It is possible that the beginnings of musical knowledge could be traced to Genesis 1:26 where Adam is commanded to “...have dominion (radah 7287) over the fish of the sea, and over the fowl of the air, and over the cattle, and over all the earth (erets 776), and over every creeping thing that creepeth upon the earth.”  Also in verse twenty-eight he is admonished to “replenish the earth (776) and subdue (kabash 3533) it.”  The words dominion (radah 7287) and subdue (kabash 3533) mean to subjugate or to conquer and the word earth (erets 776) is the broad term used for the world as opposed to the word adamah (127) which means the soil. 
             So, Adam was given the command to conquer and bring under his control the world around him which included music.  We know from Genesis 2:19-20 that Adam was given tremendous insight and knowledge.  Although these passages say absolutely nothing about music, it is possible that he also had unusual insight in music.  However, the pursuit of such an exotic hypothesis would be nothing more than exegetical gymnastics.

Saturday, May 21, 2016

Tracing Music’s Origin-part 1


Tracing Music’s Origin-part 1
            Music theorists and historians have stubbornly resisted the fact that the ancient Hebrew Scripture helps us to identify the beginnings of music.  Scholarly sources like The New Oxford History of Music report, “It is very difficult to say anything definite about the origin of music, because the phenomenon is quite outside the range of our observation.  Even in those primitive civilizations that still exist there is no race so primitive that it can be considered a relic of the beginning of human culture.”   The New Oxford History of Music, Vol. I Egon Wellesz p.5   It is a mistake to look for the origin of music in any existing remnant of early civilization but rather in the Old Testament Scriptures.  It is true that the Pentateuch is relatively silent as to the specifics of the beginnings of music.  However, we do know that God imparted musical knowledge to man before the flood.  Genesis 4:21 states that Lamech’s son Jubal “was the father of all such as handle the harp and organ.”

Friday, May 20, 2016

Musicing about God, for God with God’s Grace-part 4

Musicing about God, for God with God’s Grace-part 4
              Third, a musician who performs or leads others in sacred music must have the grace (charis 5485) God in his or her heart.  This Scripture is not referring to man’s charisma but rather God’s grace.  Although it appears that in the late 20th century and now in the 21st century many Bible translators have taken the view that charis should be translated in this verse as gratitude or in a graceful manner.  I see no logical reason t not follow the majority opinion of the earlier Bible exegetes that this Greek word should connote the grace of God that has been shed abroad in the hearts of men and women who have been truly “born again”.  Tis word should here represent God’s saving grace that changed the whole-life of the “new man”.
            With the aforementioned exegetical understanding, this verse strongly teaches that church musicians must be “born again” before they sing psalms, hymns and spiritual songs in God’s house.  No amount of artistic, graceful, respectful, or thankful musicing can take the place of the church musician being a born again Christian who has the Grace of God operating in his or her life

Thursday, May 19, 2016

Musicing about God, for God with God’s Grace-part 3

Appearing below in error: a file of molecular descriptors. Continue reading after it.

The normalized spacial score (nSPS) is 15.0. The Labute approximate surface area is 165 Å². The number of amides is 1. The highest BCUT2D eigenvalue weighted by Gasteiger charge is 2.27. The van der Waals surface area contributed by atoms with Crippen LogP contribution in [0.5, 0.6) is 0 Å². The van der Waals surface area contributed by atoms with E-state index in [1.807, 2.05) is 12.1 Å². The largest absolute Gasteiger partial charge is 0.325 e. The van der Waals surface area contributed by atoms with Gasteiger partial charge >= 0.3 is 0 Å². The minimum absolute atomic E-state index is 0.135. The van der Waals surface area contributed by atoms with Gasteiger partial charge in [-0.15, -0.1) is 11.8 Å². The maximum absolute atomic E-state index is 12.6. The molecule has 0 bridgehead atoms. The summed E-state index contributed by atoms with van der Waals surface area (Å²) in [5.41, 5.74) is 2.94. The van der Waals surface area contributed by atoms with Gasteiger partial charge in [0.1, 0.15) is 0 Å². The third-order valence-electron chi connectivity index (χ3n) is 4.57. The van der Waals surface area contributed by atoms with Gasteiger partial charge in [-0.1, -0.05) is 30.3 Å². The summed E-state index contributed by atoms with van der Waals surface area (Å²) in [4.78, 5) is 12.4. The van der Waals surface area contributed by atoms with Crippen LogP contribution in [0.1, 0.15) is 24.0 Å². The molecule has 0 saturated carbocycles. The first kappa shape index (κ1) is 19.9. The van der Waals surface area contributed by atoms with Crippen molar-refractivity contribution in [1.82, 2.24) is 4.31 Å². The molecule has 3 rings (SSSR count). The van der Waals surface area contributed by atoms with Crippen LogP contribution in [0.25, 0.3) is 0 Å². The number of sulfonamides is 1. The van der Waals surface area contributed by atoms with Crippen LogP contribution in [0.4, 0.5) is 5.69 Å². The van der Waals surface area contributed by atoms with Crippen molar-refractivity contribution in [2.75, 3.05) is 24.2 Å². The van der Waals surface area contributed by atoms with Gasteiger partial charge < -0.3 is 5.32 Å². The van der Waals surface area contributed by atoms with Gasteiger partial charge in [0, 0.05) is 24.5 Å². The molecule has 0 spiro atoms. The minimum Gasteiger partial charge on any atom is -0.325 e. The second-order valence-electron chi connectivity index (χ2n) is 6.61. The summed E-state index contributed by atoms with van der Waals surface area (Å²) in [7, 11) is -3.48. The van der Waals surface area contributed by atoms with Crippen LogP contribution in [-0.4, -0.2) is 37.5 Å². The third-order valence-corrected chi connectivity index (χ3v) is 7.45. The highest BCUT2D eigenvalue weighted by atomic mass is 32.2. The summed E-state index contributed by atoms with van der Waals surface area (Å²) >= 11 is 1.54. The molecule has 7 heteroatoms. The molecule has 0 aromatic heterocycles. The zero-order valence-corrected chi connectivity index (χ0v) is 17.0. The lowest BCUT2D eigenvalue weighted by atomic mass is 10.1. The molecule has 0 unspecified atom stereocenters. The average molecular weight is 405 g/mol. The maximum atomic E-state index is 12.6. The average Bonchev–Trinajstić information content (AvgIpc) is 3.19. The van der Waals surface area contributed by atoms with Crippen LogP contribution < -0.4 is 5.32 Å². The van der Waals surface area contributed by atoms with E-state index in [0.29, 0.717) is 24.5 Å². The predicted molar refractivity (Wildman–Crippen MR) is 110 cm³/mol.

Musicing about God, for God with God’s Grace-part 3
             Second, the Christian musician who is performing the psalms, hymn, and spiritual songs does so as a vehicle for giving thanks to God the Father by the mediatorial agency of God the Son.  We should not forget that musicing unto God is always done as a performance.  However, performing music for God’s glory is a much different performance than performing for the aggrandizement of the performer.  The Christian musician should consider all sacred musicing to be musical offerings unto God.  All this musicing should be musicing about God that is strictly for God.
            Although it is hard for many Christian musicians to view all sacred musicing as musical offerings rather than artistic musical sacrifices made unto God, that is exactly what they should be.  A historical look at music in the Temple in ancient Israel reveals that the evites did not consider sacred music to be an art form as we do in Western culture today.  It appears that ancient Temple musicians viewed it as a means of connection with JHVH.  Also, they considered their music to be a sacred trust that was at the center of all their musicing.

 

 

Wednesday, May 18, 2016

Musicing about God, for God with God’s Grace-part 2

Musicing about God, for God with God’s Grace-part 2
            There is also another companion passage found in Ephesians 5:19-21, “Speaking to yourselves in psalms and hymns and spiritual songs, singing and making melody in your heart to the Lord; Giving thanks always for all things unto God and the Father in the name of our Lord Jesus Christ; Giving thanks always for all things unto God and the Father in the name of our Lord Jesus Christ; Submitting yourselves one to another in the fear of God.”
            I would like to take a brief moment to remind Christian musicians of the main reasons that we music mentioned in Colossians 3:16.  First, we must always music “in the name of the Lord Jesus”.  The Greek word used her is kurios (2962) which connotes supreme authority, or the one who is the Christian’s Savior, Lord and Master.  Christian musicians often tend to get lost in the fact that they are giving a music performance or that they work for and represent a particular church or Christian organization. All of the above may be true, but a Christian musician’s supreme authority is God the Father, God the Son and God the Holy Spirit.